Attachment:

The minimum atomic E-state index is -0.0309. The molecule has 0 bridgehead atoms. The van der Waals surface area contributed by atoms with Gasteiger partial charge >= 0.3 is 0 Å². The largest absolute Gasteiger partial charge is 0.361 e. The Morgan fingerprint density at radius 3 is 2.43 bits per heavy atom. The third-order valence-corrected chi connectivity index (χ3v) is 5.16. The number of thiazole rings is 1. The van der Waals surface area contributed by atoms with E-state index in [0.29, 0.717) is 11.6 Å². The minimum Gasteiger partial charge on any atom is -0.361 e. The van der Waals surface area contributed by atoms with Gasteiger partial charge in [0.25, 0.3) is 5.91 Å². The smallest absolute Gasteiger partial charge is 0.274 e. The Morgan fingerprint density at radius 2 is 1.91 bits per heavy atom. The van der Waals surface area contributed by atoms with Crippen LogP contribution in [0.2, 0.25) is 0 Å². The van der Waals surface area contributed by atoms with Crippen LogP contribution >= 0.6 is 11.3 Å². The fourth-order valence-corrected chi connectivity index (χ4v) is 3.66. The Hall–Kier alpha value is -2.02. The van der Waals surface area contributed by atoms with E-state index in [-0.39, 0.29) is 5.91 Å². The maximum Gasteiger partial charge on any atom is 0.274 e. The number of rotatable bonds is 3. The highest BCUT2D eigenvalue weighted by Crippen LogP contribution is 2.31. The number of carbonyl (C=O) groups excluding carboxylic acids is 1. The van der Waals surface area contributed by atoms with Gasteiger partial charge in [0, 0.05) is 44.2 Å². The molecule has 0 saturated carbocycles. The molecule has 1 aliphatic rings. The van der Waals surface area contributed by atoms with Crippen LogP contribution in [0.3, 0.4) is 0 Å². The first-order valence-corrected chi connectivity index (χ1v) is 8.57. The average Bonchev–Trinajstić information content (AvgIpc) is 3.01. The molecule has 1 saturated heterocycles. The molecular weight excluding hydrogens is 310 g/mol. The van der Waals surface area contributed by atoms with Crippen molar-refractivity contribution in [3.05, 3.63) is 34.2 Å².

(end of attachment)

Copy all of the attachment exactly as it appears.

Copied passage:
The minimum atomic E-state index is -0.0309. The molecule has 0 bridgehead atoms. The van der Waals surface area contributed by atoms with Gasteiger partial charge >= 0.3 is 0 Å². The largest absolute Gasteiger partial charge is 0.361 e. The Morgan fingerprint density at radius 3 is 2.43 bits per heavy atom. The third-order valence-corrected chi connectivity index (χ3v) is 5.16. The number of thiazole rings is 1. The van der Waals surface area contributed by atoms with E-state index in [0.29, 0.717) is 11.6 Å². The minimum Gasteiger partial charge on any atom is -0.361 e. The van der Waals surface area contributed by atoms with Gasteiger partial charge in [0.25, 0.3) is 5.91 Å². The smallest absolute Gasteiger partial charge is 0.274 e. The Morgan fingerprint density at radius 2 is 1.91 bits per heavy atom. The van der Waals surface area contributed by atoms with Crippen LogP contribution in [0.2, 0.25) is 0 Å². The van der Waals surface area contributed by atoms with Crippen LogP contribution >= 0.6 is 11.3 Å². The fourth-order valence-corrected chi connectivity index (χ4v) is 3.66. The Hall–Kier alpha value is -2.02. The van der Waals surface area contributed by atoms with E-state index in [-0.39, 0.29) is 5.91 Å². The maximum Gasteiger partial charge on any atom is 0.274 e. The number of rotatable bonds is 3. The highest BCUT2D eigenvalue weighted by Crippen LogP contribution is 2.31. The number of carbonyl (C=O) groups excluding carboxylic acids is 1. The van der Waals surface area contributed by atoms with Gasteiger partial charge in [0, 0.05) is 44.2 Å². The molecule has 0 saturated carbocycles. The molecule has 1 aliphatic rings. The van der Waals surface area contributed by atoms with Crippen LogP contribution in [0.3, 0.4) is 0 Å². The first-order valence-corrected chi connectivity index (χ1v) is 8.57. The average Bonchev–Trinajstić information content (AvgIpc) is 3.01. The molecule has 1 saturated heterocycles. The molecular weight excluding hydrogens is 310 g/mol. The van der Waals surface area contributed by atoms with Crippen molar-refractivity contribution in [3.05, 3.63) is 34.2 Å².